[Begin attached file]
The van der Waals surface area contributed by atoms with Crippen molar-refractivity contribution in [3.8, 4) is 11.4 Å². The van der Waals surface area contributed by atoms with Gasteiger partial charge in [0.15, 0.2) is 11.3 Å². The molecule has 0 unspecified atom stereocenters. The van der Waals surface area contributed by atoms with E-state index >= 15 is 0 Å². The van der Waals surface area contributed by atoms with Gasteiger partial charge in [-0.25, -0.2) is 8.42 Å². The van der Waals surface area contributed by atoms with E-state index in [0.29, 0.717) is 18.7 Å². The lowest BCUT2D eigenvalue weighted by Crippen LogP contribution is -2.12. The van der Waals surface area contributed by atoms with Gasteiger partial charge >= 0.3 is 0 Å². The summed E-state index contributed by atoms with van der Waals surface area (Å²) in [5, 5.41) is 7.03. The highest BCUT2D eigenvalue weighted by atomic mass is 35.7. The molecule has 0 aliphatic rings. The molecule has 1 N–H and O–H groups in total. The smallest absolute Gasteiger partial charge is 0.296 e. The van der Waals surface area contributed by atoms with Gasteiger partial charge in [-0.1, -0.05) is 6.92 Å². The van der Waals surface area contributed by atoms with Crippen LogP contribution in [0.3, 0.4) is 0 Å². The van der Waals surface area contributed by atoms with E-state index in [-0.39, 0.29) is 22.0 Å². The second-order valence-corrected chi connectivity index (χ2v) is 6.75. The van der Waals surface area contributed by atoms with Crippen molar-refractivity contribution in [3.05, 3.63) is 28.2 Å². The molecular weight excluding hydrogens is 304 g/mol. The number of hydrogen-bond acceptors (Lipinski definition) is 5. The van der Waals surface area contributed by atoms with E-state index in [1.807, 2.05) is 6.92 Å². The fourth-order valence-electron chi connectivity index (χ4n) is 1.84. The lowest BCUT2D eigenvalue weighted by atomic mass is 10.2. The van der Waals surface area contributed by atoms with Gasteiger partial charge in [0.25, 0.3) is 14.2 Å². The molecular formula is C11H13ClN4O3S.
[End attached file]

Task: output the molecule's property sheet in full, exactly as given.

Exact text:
The van der Waals surface area contributed by atoms with Crippen molar-refractivity contribution in [3.8, 4) is 11.4 Å². The van der Waals surface area contributed by atoms with Gasteiger partial charge in [0.15, 0.2) is 11.3 Å². The molecule has 0 unspecified atom stereocenters. The van der Waals surface area contributed by atoms with E-state index >= 15 is 0 Å². The van der Waals surface area contributed by atoms with Gasteiger partial charge in [-0.25, -0.2) is 8.42 Å². The van der Waals surface area contributed by atoms with E-state index in [0.29, 0.717) is 18.7 Å². The lowest BCUT2D eigenvalue weighted by Crippen LogP contribution is -2.12. The van der Waals surface area contributed by atoms with Gasteiger partial charge >= 0.3 is 0 Å². The summed E-state index contributed by atoms with van der Waals surface area (Å²) in [5, 5.41) is 7.03. The highest BCUT2D eigenvalue weighted by atomic mass is 35.7. The molecule has 0 aliphatic rings. The molecule has 1 N–H and O–H groups in total. The smallest absolute Gasteiger partial charge is 0.296 e. The van der Waals surface area contributed by atoms with Gasteiger partial charge in [-0.1, -0.05) is 6.92 Å². The van der Waals surface area contributed by atoms with Crippen LogP contribution in [0.3, 0.4) is 0 Å². The van der Waals surface area contributed by atoms with E-state index in [-0.39, 0.29) is 22.0 Å². The second-order valence-corrected chi connectivity index (χ2v) is 6.75. The van der Waals surface area contributed by atoms with Crippen molar-refractivity contribution in [3.05, 3.63) is 28.2 Å². The molecular weight excluding hydrogens is 304 g/mol. The number of hydrogen-bond acceptors (Lipinski definition) is 5. The van der Waals surface area contributed by atoms with E-state index in [1.807, 2.05) is 6.92 Å². The fourth-order valence-electron chi connectivity index (χ4n) is 1.84. The lowest BCUT2D eigenvalue weighted by atomic mass is 10.2. The van der Waals surface area contributed by atoms with Gasteiger partial charge in [0.25, 0.3) is 14.2 Å². The molecular formula is C11H13ClN4O3S.